From: "Ed Cooke"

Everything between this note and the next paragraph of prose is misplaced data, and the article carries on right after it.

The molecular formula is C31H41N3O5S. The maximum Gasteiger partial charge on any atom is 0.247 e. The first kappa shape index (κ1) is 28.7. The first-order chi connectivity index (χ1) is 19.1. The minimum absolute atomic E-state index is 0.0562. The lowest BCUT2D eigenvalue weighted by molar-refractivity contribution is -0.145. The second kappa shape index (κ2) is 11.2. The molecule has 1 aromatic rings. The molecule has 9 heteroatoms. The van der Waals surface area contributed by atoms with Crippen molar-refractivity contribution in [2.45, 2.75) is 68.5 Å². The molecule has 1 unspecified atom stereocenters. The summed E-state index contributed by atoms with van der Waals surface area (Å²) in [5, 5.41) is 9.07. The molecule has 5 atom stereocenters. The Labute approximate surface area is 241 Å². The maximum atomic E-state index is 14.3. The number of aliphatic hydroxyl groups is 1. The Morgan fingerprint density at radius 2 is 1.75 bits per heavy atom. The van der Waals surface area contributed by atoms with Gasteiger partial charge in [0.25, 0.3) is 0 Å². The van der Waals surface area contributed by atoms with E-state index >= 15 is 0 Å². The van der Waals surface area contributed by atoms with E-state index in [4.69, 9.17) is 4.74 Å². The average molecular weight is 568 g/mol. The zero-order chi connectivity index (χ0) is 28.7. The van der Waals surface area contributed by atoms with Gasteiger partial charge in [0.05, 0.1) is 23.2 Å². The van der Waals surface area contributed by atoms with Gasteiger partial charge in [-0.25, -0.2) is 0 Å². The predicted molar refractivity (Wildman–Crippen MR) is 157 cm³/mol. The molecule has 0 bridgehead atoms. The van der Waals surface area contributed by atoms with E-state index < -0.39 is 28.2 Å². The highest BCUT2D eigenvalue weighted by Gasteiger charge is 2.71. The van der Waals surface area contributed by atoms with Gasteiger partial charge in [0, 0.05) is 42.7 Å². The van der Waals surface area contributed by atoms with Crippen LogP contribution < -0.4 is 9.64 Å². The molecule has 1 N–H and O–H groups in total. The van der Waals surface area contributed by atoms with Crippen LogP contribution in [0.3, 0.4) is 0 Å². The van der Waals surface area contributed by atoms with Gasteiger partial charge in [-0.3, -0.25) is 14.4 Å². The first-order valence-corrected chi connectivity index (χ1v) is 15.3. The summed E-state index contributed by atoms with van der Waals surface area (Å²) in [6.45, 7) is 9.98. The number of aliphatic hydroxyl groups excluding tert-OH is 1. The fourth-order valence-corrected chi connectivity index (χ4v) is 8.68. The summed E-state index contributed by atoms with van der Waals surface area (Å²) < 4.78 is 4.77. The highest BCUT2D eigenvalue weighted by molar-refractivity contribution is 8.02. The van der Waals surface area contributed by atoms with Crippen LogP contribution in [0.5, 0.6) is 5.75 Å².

Subject: Re: (urth) Other authors Date: Sat, 19 Apr 2003 11:38:40 +0100 Good to see Goethe and Iain M. Banks cropping up in this thread. To complete the triangle, I've always assumed Banks took the title of 'Against A Dark Background' from the following passage of Goethe: "Spring had come in all its glory. An untimely storm that had been looming all day thundered down from the mountains, rain swept across the landscape, the sun returned and a rainbow shone forth from the greyness. Wilhelm rode towards it and was deeply moved. "Oh!" he said to himself. "Do life's most beautiful colours only make themselves clear to us against a dark background? Must raindrops fall for our delight? A clear day is no different from a cloudy one, if we look at it unmoved, and what can move us but the silent hope that our hearts' natural inclination will not go unrequited? We are moved by the account of a good deed, the contemplation of an aesthetic object; they make us feel as though we are not complete strangers here, and give us intimations of a homeland towards which our highest and innermost feelings impatiently strive." --'Wilhelm Meisters Lehrjahre', Bk VII Ch I TBotNS is the best Bildungsroman I've ever read, mainly because it ends satisfactorily. Wieland spent thirty years rewriting his 'Agathon', eventually resorting to a further argument between the eponymous hero and the Sophist Hippias in the afterlife, and Goethe churned out a sequel in his dotage that loaded the characters with so much symbolism that no-one could really care about them anymore; but Wolfe ties up enough loose ends for a sense of closure but not so many as to preclude another two novel cycles. Bravo! --